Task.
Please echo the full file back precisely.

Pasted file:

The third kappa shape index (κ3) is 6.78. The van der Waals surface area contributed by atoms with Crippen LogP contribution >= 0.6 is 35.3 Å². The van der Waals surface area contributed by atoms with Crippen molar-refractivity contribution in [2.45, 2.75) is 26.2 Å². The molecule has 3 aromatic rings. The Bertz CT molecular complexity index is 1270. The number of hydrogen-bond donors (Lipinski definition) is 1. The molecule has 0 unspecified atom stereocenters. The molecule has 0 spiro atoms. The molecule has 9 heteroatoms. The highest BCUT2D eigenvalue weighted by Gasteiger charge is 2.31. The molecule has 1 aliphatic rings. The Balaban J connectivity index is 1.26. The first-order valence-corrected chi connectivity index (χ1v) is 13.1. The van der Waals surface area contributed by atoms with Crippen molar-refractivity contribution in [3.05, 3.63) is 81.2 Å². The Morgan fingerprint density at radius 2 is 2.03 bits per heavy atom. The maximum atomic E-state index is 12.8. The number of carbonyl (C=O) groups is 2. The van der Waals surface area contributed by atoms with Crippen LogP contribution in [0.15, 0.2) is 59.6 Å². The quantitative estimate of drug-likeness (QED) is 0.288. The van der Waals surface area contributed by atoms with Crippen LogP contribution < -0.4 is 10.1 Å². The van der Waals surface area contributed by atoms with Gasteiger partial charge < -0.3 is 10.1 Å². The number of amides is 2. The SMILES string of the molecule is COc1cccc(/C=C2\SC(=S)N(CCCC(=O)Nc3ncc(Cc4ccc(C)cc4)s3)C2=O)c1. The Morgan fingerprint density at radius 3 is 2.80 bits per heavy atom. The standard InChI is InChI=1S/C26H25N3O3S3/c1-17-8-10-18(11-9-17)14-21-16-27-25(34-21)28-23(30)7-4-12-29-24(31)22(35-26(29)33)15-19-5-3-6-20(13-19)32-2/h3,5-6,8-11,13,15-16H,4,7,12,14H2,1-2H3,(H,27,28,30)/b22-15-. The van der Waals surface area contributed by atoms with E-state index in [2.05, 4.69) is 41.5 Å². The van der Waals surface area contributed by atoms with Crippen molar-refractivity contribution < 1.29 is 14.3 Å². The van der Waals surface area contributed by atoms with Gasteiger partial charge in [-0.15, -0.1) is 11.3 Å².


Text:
The third kappa shape index (κ3) is 6.78. The van der Waals surface area contributed by atoms with Crippen LogP contribution >= 0.6 is 35.3 Å². The van der Waals surface area contributed by atoms with Crippen molar-refractivity contribution in [2.45, 2.75) is 26.2 Å². The molecule has 3 aromatic rings. The Bertz CT molecular complexity index is 1270. The number of hydrogen-bond donors (Lipinski definition) is 1. The molecule has 0 unspecified atom stereocenters. The molecule has 0 spiro atoms. The molecule has 9 heteroatoms. The highest BCUT2D eigenvalue weighted by Gasteiger charge is 2.31. The molecule has 1 aliphatic rings. The Balaban J connectivity index is 1.26. The first-order valence-corrected chi connectivity index (χ1v) is 13.1. The van der Waals surface area contributed by atoms with Crippen molar-refractivity contribution in [3.05, 3.63) is 81.2 Å². The Morgan fingerprint density at radius 2 is 2.03 bits per heavy atom. The maximum atomic E-state index is 12.8. The number of carbonyl (C=O) groups is 2. The van der Waals surface area contributed by atoms with Crippen LogP contribution in [0.15, 0.2) is 59.6 Å². The quantitative estimate of drug-likeness (QED) is 0.288. The van der Waals surface area contributed by atoms with Crippen LogP contribution < -0.4 is 10.1 Å². The van der Waals surface area contributed by atoms with Gasteiger partial charge < -0.3 is 10.1 Å². The number of amides is 2. The SMILES string of the molecule is COc1cccc(/C=C2\SC(=S)N(CCCC(=O)Nc3ncc(Cc4ccc(C)cc4)s3)C2=O)c1. The Morgan fingerprint density at radius 3 is 2.80 bits per heavy atom. The standard InChI is InChI=1S/C26H25N3O3S3/c1-17-8-10-18(11-9-17)14-21-16-27-25(34-21)28-23(30)7-4-12-29-24(31)22(35-26(29)33)15-19-5-3-6-20(13-19)32-2/h3,5-6,8-11,13,15-16H,4,7,12,14H2,1-2H3,(H,27,28,30)/b22-15-. The van der Waals surface area contributed by atoms with E-state index in [2.05, 4.69) is 41.5 Å². The van der Waals surface area contributed by atoms with Crippen molar-refractivity contribution < 1.29 is 14.3 Å². The van der Waals surface area contributed by atoms with Gasteiger partial charge in [-0.15, -0.1) is 11.3 Å².